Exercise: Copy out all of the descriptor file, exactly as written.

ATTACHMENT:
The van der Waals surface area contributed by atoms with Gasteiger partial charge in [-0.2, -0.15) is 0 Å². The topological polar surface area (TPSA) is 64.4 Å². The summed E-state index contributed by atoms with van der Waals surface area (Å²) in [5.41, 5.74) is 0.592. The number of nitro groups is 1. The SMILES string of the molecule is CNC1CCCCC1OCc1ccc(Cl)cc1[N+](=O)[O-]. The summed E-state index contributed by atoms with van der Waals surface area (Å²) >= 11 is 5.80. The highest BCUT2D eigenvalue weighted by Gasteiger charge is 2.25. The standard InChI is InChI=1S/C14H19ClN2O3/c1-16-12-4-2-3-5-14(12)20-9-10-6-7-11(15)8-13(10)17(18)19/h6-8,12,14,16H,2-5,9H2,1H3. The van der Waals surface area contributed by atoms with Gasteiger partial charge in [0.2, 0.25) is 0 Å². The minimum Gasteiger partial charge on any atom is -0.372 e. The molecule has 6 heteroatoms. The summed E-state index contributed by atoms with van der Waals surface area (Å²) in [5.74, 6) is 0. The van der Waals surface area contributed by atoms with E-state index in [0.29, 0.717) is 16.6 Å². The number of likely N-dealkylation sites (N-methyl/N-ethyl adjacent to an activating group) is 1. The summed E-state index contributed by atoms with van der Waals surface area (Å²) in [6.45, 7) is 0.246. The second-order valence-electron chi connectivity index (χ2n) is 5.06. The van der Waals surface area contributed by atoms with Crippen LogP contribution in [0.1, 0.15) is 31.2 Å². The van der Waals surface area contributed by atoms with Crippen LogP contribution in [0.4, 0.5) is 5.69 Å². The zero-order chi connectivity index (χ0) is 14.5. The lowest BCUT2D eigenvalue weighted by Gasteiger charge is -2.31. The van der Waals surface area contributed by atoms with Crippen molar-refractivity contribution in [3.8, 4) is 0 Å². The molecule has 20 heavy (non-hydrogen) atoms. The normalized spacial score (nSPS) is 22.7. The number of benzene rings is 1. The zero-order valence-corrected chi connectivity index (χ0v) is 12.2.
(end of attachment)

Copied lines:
The van der Waals surface area contributed by atoms with Gasteiger partial charge in [-0.2, -0.15) is 0 Å². The topological polar surface area (TPSA) is 64.4 Å². The summed E-state index contributed by atoms with van der Waals surface area (Å²) in [5.41, 5.74) is 0.592. The number of nitro groups is 1. The SMILES string of the molecule is CNC1CCCCC1OCc1ccc(Cl)cc1[N+](=O)[O-]. The summed E-state index contributed by atoms with van der Waals surface area (Å²) >= 11 is 5.80. The highest BCUT2D eigenvalue weighted by Gasteiger charge is 2.25. The standard InChI is InChI=1S/C14H19ClN2O3/c1-16-12-4-2-3-5-14(12)20-9-10-6-7-11(15)8-13(10)17(18)19/h6-8,12,14,16H,2-5,9H2,1H3. The van der Waals surface area contributed by atoms with Gasteiger partial charge in [0.2, 0.25) is 0 Å². The minimum Gasteiger partial charge on any atom is -0.372 e. The molecule has 6 heteroatoms. The summed E-state index contributed by atoms with van der Waals surface area (Å²) in [5.74, 6) is 0. The van der Waals surface area contributed by atoms with E-state index in [0.29, 0.717) is 16.6 Å². The number of likely N-dealkylation sites (N-methyl/N-ethyl adjacent to an activating group) is 1. The summed E-state index contributed by atoms with van der Waals surface area (Å²) in [6.45, 7) is 0.246. The second-order valence-electron chi connectivity index (χ2n) is 5.06. The van der Waals surface area contributed by atoms with Crippen LogP contribution in [0.1, 0.15) is 31.2 Å². The van der Waals surface area contributed by atoms with Crippen LogP contribution in [0.4, 0.5) is 5.69 Å². The zero-order chi connectivity index (χ0) is 14.5. The lowest BCUT2D eigenvalue weighted by Gasteiger charge is -2.31. The van der Waals surface area contributed by atoms with Crippen molar-refractivity contribution in [3.8, 4) is 0 Å². The molecule has 20 heavy (non-hydrogen) atoms. The normalized spacial score (nSPS) is 22.7. The number of benzene rings is 1. The zero-order valence-corrected chi connectivity index (χ0v) is 12.2.